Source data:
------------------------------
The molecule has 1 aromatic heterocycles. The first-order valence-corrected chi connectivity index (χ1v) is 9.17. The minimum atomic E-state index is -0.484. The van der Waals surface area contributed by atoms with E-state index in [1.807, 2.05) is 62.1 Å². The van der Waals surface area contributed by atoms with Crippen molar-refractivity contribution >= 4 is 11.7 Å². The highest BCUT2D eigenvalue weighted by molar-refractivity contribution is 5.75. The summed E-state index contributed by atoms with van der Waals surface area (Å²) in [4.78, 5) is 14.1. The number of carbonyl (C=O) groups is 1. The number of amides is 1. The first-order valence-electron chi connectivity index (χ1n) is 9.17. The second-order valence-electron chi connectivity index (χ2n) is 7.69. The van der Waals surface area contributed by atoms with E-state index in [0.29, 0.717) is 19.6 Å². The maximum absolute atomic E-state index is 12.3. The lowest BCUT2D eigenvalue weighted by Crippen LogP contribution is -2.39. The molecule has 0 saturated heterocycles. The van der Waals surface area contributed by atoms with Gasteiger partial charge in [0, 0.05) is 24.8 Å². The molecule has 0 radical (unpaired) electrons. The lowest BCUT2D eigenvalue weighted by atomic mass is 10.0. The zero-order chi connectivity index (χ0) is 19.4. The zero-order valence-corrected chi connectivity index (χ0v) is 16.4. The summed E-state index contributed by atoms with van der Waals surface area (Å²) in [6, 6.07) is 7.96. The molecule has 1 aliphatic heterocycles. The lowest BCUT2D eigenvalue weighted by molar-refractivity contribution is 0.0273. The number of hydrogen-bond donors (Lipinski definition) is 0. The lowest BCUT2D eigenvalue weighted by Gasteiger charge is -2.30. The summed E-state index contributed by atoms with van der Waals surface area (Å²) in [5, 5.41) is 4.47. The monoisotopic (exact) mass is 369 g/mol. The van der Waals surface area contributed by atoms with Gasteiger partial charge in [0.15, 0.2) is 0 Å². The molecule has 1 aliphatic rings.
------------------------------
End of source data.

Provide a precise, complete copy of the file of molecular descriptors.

The molecule has 1 aromatic heterocycles. The first-order valence-corrected chi connectivity index (χ1v) is 9.17. The minimum atomic E-state index is -0.484. The van der Waals surface area contributed by atoms with E-state index in [1.807, 2.05) is 62.1 Å². The van der Waals surface area contributed by atoms with Crippen molar-refractivity contribution >= 4 is 11.7 Å². The highest BCUT2D eigenvalue weighted by molar-refractivity contribution is 5.75. The summed E-state index contributed by atoms with van der Waals surface area (Å²) in [4.78, 5) is 14.1. The number of carbonyl (C=O) groups is 1. The number of amides is 1. The first-order valence-electron chi connectivity index (χ1n) is 9.17. The second-order valence-electron chi connectivity index (χ2n) is 7.69. The van der Waals surface area contributed by atoms with E-state index in [0.29, 0.717) is 19.6 Å². The maximum absolute atomic E-state index is 12.3. The lowest BCUT2D eigenvalue weighted by Crippen LogP contribution is -2.39. The molecule has 0 saturated heterocycles. The van der Waals surface area contributed by atoms with Gasteiger partial charge in [0, 0.05) is 24.8 Å². The molecule has 0 radical (unpaired) electrons. The lowest BCUT2D eigenvalue weighted by atomic mass is 10.0. The zero-order chi connectivity index (χ0) is 19.4. The zero-order valence-corrected chi connectivity index (χ0v) is 16.4. The summed E-state index contributed by atoms with van der Waals surface area (Å²) in [6, 6.07) is 7.96. The molecule has 1 aliphatic heterocycles. The lowest BCUT2D eigenvalue weighted by molar-refractivity contribution is 0.0273. The number of hydrogen-bond donors (Lipinski definition) is 0. The lowest BCUT2D eigenvalue weighted by Gasteiger charge is -2.30. The summed E-state index contributed by atoms with van der Waals surface area (Å²) in [5, 5.41) is 4.47. The monoisotopic (exact) mass is 369 g/mol. The van der Waals surface area contributed by atoms with Gasteiger partial charge in [0.15, 0.2) is 0 Å². The molecule has 1 aliphatic rings.